The outcome of the Pittsburgh Steelers loss to the New England Patriots in Week 1 may not have been entirely surprising, at least not to Vegas odds-makers who hit it on the nose, but there were a number of interesting reversals in the Steelers' matchup against the Patriots Thursday.
Some of these are merely interesting and some may signify a change in the wind. It's way too early to try to infer trends from even the most significant data from Week 1, but I'll try to pinpoint which unexpected twists are worth paying attention to and which are merely curious oddities.
1. Lost in the hubbub about "communigate," is the fact that apparently the Steelers employed a little gamesmanship of their own this past week in "leaking" hints that their gameplan involved getting their hands on Gronkowski as much as possible when the reality is they were planning to basically ignore him. At any rate, it's tough to reconcile those comments with the performance on the field. Gronkowski was left uncovered, abandoned at the first hint of a running play, and left to a 3rd-string LB to cover in the red zone, all of which led to predictable results.
It's not unusual that Gronkowski had a big day, but it is odd that the Steelers didn't seem at all worried about stopping him from having a big day. Was this a failure by Butler to effectively communicate the plan to his players or a failure to adequately plan for his opponent's biggest weapon? Either way, since this is the first and only game plan of Butler's we've seen, it bears watching to see how he handles red-zone defense and containing teams' top offensive threats in the future.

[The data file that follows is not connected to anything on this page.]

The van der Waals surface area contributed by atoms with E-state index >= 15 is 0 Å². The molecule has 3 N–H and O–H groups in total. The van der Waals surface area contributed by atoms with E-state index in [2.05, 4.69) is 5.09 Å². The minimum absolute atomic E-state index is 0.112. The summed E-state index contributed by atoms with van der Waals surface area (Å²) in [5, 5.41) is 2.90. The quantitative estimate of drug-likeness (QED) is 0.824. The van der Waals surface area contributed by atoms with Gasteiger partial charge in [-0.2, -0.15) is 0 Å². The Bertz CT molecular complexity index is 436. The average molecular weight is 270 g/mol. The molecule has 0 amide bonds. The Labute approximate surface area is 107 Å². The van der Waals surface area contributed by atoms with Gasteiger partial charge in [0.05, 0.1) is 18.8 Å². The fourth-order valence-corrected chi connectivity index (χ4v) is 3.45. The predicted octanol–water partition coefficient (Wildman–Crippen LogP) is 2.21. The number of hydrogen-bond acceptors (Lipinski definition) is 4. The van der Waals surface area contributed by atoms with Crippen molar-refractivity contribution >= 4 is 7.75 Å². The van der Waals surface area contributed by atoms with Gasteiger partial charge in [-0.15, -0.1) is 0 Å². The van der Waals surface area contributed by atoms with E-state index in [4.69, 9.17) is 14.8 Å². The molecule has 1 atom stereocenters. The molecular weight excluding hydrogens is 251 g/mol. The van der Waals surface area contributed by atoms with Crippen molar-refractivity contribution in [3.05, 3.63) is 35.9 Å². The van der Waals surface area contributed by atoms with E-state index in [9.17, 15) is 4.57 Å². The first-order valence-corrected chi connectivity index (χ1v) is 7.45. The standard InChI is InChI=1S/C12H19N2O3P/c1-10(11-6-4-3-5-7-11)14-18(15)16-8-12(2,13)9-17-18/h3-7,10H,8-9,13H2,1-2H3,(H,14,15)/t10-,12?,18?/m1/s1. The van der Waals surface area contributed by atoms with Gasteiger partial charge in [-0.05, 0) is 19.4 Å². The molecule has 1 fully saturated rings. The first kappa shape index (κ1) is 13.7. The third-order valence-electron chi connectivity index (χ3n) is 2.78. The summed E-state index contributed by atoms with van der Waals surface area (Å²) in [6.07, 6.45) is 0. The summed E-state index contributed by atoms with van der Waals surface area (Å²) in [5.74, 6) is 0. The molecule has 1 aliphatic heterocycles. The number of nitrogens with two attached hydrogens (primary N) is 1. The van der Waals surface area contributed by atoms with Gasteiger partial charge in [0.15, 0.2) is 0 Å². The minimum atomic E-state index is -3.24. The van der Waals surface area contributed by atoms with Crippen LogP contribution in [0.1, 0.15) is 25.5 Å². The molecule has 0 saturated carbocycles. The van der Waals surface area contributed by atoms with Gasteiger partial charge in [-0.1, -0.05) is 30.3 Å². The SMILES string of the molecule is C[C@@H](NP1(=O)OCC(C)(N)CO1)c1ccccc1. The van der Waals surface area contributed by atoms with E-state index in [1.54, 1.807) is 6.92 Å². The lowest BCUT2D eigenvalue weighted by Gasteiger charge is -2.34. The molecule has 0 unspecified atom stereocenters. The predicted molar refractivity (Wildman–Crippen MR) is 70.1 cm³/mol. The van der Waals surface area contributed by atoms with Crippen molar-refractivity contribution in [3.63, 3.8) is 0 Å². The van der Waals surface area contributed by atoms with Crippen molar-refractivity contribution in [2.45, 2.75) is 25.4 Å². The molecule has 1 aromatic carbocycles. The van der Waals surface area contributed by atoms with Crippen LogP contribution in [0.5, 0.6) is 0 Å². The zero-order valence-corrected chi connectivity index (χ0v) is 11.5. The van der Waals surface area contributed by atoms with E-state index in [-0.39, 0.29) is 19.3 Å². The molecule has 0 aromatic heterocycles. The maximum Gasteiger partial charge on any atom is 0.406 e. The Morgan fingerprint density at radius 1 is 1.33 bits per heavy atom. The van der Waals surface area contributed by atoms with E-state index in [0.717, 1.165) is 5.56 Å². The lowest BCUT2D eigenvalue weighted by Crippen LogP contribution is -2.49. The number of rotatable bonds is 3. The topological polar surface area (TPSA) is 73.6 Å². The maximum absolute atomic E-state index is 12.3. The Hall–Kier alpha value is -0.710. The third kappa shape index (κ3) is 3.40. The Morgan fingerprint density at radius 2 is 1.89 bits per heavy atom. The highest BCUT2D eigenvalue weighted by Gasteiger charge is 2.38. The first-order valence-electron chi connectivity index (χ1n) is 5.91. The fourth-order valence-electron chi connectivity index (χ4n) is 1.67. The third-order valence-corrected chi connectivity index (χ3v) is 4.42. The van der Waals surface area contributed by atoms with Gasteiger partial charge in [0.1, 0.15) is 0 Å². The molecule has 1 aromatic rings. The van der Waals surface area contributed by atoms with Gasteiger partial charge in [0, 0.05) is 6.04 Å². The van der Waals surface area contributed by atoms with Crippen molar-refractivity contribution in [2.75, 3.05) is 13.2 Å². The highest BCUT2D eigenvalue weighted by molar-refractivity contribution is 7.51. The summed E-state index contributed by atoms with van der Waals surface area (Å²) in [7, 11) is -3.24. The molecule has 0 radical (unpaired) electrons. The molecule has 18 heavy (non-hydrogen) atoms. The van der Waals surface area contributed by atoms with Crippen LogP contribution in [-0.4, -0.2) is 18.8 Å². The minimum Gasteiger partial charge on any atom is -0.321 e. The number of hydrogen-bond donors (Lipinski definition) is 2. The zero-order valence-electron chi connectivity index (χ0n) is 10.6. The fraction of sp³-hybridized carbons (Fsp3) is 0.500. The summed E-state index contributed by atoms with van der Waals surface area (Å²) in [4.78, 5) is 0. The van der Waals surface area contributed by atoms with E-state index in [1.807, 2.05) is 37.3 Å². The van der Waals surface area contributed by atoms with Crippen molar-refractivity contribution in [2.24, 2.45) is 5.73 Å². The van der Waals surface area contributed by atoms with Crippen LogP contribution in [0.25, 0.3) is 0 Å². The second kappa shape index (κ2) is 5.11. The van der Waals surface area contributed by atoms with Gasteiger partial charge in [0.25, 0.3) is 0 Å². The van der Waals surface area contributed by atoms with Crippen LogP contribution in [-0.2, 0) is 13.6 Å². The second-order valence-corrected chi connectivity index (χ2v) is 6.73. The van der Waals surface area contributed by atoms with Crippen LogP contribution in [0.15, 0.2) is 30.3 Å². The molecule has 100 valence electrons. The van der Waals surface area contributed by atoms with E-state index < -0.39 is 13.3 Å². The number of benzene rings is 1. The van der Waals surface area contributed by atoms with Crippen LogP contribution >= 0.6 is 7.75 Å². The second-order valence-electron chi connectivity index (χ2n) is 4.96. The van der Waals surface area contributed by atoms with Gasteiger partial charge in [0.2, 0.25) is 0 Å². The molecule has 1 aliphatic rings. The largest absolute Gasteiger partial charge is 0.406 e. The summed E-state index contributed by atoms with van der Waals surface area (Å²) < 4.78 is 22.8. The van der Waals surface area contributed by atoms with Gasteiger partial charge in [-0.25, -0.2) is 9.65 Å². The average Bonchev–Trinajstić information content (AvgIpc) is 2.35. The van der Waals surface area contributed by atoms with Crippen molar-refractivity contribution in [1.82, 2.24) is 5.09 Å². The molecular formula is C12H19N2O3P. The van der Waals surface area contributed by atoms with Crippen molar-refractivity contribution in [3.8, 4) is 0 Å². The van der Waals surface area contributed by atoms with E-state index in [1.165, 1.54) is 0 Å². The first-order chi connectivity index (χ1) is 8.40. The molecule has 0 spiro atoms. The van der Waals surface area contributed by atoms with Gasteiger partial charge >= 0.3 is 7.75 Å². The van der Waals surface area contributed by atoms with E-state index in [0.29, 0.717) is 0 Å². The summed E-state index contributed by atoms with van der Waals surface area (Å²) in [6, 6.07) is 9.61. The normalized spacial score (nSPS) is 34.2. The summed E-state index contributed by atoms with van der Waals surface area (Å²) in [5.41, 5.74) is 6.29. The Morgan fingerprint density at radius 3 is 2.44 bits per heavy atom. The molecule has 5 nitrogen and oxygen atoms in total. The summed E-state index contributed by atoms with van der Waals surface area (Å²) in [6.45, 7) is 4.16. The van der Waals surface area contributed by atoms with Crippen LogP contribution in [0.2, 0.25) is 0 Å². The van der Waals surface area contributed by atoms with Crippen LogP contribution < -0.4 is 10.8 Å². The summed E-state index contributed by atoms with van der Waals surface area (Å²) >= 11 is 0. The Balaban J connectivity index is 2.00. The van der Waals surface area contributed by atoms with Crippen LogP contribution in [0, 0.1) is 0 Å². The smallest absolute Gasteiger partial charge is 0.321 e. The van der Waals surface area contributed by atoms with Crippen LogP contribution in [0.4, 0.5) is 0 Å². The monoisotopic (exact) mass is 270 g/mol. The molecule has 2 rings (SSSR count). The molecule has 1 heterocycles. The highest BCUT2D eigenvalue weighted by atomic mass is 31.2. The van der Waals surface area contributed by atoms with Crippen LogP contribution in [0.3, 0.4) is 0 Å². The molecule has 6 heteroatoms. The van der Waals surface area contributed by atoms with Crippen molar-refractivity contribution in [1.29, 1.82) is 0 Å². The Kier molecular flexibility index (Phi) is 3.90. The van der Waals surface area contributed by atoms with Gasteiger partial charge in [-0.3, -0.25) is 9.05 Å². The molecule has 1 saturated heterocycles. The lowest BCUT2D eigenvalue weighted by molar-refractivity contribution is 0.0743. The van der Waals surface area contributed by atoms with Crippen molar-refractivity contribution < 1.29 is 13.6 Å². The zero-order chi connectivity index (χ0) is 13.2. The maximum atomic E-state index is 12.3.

2. How about those starting outside linebackers? Yeah, the ones that played less than their backups. According to Saturday's BTSC article by Jeff Hartman, James Harrison played 38 defensive snaps compared to starter Jarvis Jones' 24. Many, if not most, Steelers fans suspected that James Harrison's supposed pitch count would go out the window pretty fast if Jones struggled, but Jones was playing pretty well and Harrison ended up playing more than two-thirds of the game. Even more surprisingly, the supposedly-raw rookie Bud Dupree was on the field for 26 snaps compared to Arthur Moats' 20. He set the bar pretty high for his fellow rookie pass-rushers too, with a pair of tackles and a rare sack of Tom Brady.
Does this portend a reversal of roles for starters and backups? Possibly, in the case of Dupree, but he's still raw and unprepared to be relied on for a full range of responsibilities. Odds are that neither he nor Harrison are going to become every-down starters.
Butler was shuffling a number of players around, including Robert Golden extensively and the aforementioned work by Terence Garvin. Looking ahead, this is probably a sign that the Steelers are attempting to embrace situational football rather than simply putting their best players on the field and keeping them there. Just because a player's name isn't first on the depth chart doesn't mean he won't see plenty of action.
3. How good is Tom Brady? Well, he's really good at putting people to sleep anyway. It's not a reversal of expectations but a reversal of reality, as the publicity and media attention focused after the game on Brady's "great performance" including 19 consecutive passes. I wonder how many analysts and sports reporters actually watch all the games they comment on. The fact is, unsurprising to many Steelers fans, Big Ben had at least as good a game, if not better, than Brady.